4.8 Article

Evolutionarily diverse SYP1 Qa-SNAREs jointly sustain pollen tube growth in Arabidopsis


Volume 92, Issue 3, Pages 375-385


DOI: 10.1111/tpj.13659


Arabidopsis thaliana; pollen-specific SNAREs; membrane trafficking; membrane fusion; pollen tube growth; evolution



  1. German Science Foundation (Deutsche Forschungsgemeinschaft - DFG) [SFB1101/B01, Ju 179/10-23]
  2. Max Planck Society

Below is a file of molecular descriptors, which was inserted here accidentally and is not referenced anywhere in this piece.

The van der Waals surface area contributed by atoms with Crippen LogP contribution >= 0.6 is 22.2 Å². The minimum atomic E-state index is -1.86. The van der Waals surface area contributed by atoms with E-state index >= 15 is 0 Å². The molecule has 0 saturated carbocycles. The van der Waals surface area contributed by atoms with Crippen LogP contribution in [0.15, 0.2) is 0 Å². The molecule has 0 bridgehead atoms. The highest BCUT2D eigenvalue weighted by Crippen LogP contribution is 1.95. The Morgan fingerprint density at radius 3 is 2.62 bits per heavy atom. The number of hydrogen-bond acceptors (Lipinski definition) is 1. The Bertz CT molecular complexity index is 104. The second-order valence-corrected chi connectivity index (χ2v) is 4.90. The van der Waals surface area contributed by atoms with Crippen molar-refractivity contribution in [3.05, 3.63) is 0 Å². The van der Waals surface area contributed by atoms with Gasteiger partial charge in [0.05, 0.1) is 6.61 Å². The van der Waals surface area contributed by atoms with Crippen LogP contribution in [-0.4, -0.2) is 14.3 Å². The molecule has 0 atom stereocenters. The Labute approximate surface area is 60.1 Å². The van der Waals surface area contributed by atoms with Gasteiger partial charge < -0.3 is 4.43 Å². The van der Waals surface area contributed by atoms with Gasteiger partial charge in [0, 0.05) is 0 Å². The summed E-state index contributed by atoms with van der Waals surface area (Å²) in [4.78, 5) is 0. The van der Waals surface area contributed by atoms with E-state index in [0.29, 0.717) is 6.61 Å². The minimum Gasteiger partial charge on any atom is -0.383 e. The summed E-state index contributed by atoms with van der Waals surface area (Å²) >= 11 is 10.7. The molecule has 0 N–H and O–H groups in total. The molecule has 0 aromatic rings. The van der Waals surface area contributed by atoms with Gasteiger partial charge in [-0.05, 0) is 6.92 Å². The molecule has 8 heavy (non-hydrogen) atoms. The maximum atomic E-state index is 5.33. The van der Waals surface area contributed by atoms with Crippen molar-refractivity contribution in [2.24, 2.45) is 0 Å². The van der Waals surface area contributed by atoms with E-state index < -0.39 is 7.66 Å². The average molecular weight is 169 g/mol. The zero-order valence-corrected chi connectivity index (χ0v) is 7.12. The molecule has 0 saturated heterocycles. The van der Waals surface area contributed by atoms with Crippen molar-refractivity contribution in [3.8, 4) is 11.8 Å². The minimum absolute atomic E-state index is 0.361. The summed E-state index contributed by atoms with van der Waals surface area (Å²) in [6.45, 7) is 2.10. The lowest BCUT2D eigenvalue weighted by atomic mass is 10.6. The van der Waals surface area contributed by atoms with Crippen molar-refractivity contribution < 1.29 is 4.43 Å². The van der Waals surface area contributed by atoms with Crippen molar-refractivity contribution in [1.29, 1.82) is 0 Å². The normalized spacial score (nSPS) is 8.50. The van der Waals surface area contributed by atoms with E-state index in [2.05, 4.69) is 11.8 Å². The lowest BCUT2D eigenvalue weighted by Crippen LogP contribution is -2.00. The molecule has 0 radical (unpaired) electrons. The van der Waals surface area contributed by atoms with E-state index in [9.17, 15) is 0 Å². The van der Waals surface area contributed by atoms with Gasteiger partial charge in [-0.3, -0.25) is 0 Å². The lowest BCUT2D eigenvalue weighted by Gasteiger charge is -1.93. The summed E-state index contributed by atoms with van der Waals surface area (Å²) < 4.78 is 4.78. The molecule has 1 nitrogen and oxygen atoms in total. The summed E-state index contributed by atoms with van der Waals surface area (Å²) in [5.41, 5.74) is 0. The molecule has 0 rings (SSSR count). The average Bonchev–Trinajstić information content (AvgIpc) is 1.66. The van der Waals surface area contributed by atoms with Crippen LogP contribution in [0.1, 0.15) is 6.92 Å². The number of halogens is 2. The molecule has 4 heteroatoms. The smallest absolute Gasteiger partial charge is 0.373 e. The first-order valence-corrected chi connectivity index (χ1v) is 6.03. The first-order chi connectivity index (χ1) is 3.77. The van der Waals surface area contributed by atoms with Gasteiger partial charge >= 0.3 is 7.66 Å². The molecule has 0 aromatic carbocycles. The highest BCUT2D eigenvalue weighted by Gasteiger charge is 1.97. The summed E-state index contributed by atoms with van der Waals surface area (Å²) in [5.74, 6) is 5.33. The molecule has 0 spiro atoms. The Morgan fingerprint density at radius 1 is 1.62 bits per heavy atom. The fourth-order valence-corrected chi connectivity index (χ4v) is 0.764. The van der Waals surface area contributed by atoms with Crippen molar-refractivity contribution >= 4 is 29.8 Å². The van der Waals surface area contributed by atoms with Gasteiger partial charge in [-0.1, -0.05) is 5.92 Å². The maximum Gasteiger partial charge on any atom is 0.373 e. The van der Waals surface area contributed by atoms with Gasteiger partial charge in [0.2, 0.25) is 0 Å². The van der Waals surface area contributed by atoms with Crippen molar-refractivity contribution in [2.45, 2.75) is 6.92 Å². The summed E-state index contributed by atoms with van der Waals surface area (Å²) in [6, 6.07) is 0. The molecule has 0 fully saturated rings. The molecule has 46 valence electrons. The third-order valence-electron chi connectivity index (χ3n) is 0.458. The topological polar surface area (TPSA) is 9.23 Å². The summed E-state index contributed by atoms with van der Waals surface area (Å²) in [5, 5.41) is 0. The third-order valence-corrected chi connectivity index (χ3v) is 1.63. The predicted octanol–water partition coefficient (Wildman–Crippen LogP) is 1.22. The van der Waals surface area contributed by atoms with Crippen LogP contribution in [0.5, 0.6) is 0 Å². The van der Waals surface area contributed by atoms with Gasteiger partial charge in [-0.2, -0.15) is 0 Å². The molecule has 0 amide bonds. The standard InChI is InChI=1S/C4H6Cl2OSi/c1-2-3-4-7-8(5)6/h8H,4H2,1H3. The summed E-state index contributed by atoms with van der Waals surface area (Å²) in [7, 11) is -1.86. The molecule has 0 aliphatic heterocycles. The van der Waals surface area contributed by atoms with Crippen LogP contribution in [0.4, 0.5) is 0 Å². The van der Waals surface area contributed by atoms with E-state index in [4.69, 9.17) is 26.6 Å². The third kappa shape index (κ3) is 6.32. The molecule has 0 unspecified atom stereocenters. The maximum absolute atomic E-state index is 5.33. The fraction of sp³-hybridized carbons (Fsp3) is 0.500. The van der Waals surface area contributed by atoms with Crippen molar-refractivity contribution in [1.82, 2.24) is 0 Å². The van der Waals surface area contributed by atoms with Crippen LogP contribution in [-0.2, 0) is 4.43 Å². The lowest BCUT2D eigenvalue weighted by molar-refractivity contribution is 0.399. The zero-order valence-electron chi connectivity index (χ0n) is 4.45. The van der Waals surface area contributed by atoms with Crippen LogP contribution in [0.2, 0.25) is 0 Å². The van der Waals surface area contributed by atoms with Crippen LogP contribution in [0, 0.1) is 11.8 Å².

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Intracellular membrane fusion is effected by SNARE proteins that reside on adjacent membranes and form bridging trans-SNARE complexes. Qa-SNARE members of the Arabidopsis SYP1 family are involved in membrane fusion at the plasma membrane or during cell plate formation. Three SYP1 family members have been classified as pollen-specific as inferred from gene expression profiling studies, and two of them, SYP124 and SYP125, are confined to angiosperms. The SYP124 gene appears genetically unstable, whereas its sister gene SYP125 shows essentially no variation among Arabidopsis accessions. The third pollen-specific member SYP131 is sister to SYP132, which appears evolutionarily conserved in the plant lineage. Although evolutionarily diverse, the three SYP1 proteins are functionally overlapping in that only the triple mutant syp124 syp125 syp131 shows a specific and severe male gametophytic defect. While pollen development and germination appear normal, pollen tube growth is arrested during passage through the style. Our results suggest that angiosperm pollen tubes employ a combination of ancient and modern Qa-SNARE proteins to sustain their growth-promoting membrane dynamics during the reproductive process. Significance Statement Arabidopsis SNARE proteins of the SYP1 family represent three different subgroups (SYP11, SYP12, and SYP13) that each appear to have evolved specific functions and expression patterns. However, we identified pollen-specific members of two subgroups that overlap in their function and jointly mediate membrane fusion processes at the growing pollen tube tip required for successful reproduction.


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